Tuesday, August 4, 2015

The Reign of Idiots

Kansas, conservative paradise:
According to the Topeka Capital-Journal,  the Kansas Board of Education decided in July to allow six school systems — including two of the largest in the state — to hire unlicensed teachers to ease the shortage. (Let the irony sink in for a minute.)  Specifically, the newspaper reported:
The measure will waive the state’s licensure regulations for a group of districts called the Coalition of Innovative Districts, a program that the Legislature established in 2013 based on model legislation from the American Legislative Exchange Council.
(Yes, ALEC, an organization that writes “model legislation” on a variety of topics that conservative legislators use in states  to make new laws that promote privatization, strikes again.  Under this legislation, districts can ignore most laws and regulations — including union contracts — that other public schools in a state must follow.)
Why would a state do that?  Because Fox News ideology (or idiotology) rules there:
According to new data released by the Kansas Department of Education, at least 3,720 teachers left their jobs either by going to other states to teach, retiring or leaving the profession altogether, the Associated Press reported. That, the AP said, was substantially higher than in previous years.  KCUR reported in this story by Sam Zeff that Kansas is becoming such a hard place for teachers that many are crossing into Missouri to find jobs. The story says in part:
A billboard along the Kansas Turnpike eight miles east of Lawrence reads: Independence Missouri School District. Hiring teachers for 2015-2016…. In 2011, before huge tax cuts were enacted, only 85 applications for Missouri teaching licenses were filed with a Kansas address. In the next three years, as school budgets were slashed, those applications doubled. During that same period, applications for Missouri teaching licenses from Arkansas and Iowa remained steady.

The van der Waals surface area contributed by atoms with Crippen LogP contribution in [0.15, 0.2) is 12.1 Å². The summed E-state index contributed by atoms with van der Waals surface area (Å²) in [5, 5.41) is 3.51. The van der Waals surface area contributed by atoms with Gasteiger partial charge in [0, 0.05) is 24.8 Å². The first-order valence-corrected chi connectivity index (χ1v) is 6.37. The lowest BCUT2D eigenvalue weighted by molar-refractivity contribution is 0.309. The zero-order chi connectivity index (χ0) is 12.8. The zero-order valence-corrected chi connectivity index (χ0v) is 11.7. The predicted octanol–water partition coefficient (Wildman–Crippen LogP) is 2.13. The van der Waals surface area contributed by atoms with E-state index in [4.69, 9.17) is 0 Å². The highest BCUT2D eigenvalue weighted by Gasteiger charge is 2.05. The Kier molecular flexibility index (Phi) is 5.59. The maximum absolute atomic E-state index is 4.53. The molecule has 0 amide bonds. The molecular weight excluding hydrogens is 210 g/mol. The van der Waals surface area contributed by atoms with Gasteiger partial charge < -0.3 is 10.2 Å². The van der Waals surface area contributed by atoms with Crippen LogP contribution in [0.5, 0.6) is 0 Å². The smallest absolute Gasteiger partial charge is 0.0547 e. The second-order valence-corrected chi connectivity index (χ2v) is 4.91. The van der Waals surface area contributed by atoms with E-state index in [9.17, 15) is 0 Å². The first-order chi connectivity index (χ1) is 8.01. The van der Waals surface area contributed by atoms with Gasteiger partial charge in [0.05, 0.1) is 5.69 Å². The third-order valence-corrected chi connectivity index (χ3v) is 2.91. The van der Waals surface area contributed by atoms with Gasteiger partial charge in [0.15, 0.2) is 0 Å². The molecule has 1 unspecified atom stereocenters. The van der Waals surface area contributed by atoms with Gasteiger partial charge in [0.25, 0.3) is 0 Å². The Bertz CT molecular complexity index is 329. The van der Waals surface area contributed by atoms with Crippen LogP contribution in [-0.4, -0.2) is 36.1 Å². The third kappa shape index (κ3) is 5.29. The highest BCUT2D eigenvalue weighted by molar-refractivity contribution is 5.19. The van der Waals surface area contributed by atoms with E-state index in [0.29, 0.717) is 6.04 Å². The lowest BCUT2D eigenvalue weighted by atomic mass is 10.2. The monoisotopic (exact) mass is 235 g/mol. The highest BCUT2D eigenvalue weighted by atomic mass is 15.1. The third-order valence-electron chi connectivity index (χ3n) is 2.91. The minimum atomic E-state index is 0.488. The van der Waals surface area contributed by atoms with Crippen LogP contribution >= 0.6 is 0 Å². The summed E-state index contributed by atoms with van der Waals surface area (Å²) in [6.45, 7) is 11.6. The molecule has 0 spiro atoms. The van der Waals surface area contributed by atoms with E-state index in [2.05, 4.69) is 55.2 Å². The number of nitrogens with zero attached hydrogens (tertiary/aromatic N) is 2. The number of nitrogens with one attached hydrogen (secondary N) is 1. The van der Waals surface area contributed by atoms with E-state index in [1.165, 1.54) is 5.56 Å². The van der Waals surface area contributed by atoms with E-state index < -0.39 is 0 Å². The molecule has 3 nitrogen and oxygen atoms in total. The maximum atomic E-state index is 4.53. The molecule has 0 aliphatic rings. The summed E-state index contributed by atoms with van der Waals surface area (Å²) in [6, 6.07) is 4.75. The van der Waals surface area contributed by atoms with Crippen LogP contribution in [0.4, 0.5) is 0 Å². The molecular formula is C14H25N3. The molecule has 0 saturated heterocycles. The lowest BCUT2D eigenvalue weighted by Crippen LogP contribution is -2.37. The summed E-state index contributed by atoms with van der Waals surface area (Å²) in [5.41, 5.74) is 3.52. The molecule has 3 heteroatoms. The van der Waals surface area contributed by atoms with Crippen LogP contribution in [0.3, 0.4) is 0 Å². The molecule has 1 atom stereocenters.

How did all of this happen?
A 2014 report from the Center on Budget and Policy Priorities said in part:
Tax cuts enacted in Kansas in 2012 were among the largest ever enacted by any state, and have since been held up by tax-cut proponents in other states as a model worth replicating.  In truth, Kansas is a cautionary tale, not a model.  As other states recover from the recent recession and turn toward the future, Kansas’ huge tax cuts have left that state’s schools and other public services stuck in the recession, and declining further — a serious threat to the state’s long-term economic vitality. Meanwhile, promises of immediate economic improvement have utterly failed to materialize….
*The large revenue losses extended and deepened the recession’s damage to schools and other state services.  Most states are restoring funding for schools after years of significant cuts, but in Kansas the cuts continue.  Governor Sam Brownback recently proposed another reduction in per-pupil general school aid for next year, which would leave funding 17 percent below pre-recession levels.  Funding for other services — colleges and universities, libraries, and local health departments, among others — also is way down, and declining.
But don't worry.  Tax cuts can't fail, they can only be failed.  Just ask any politician who mentions Ronald Reagan's name.  Any person with half a brain could see this failure coming on after State Executive Moron Sam Brownback was elected. Kansas faces a number of challenges, including slow population growth, an aging population, dying rural areas, job losses in the aviation sector, lower groundwater levels and climate change bringing drier weather.  Throw political saboteurs into the mix and you've got the makings of a disaster.  Wherever I look, I see rural folks voting for the gutting of their own communities.  It really makes me angry and sad, but I hope that examples like this will be enough to convince them to change their approach to politics. But hope isn't much to hang your hat on.

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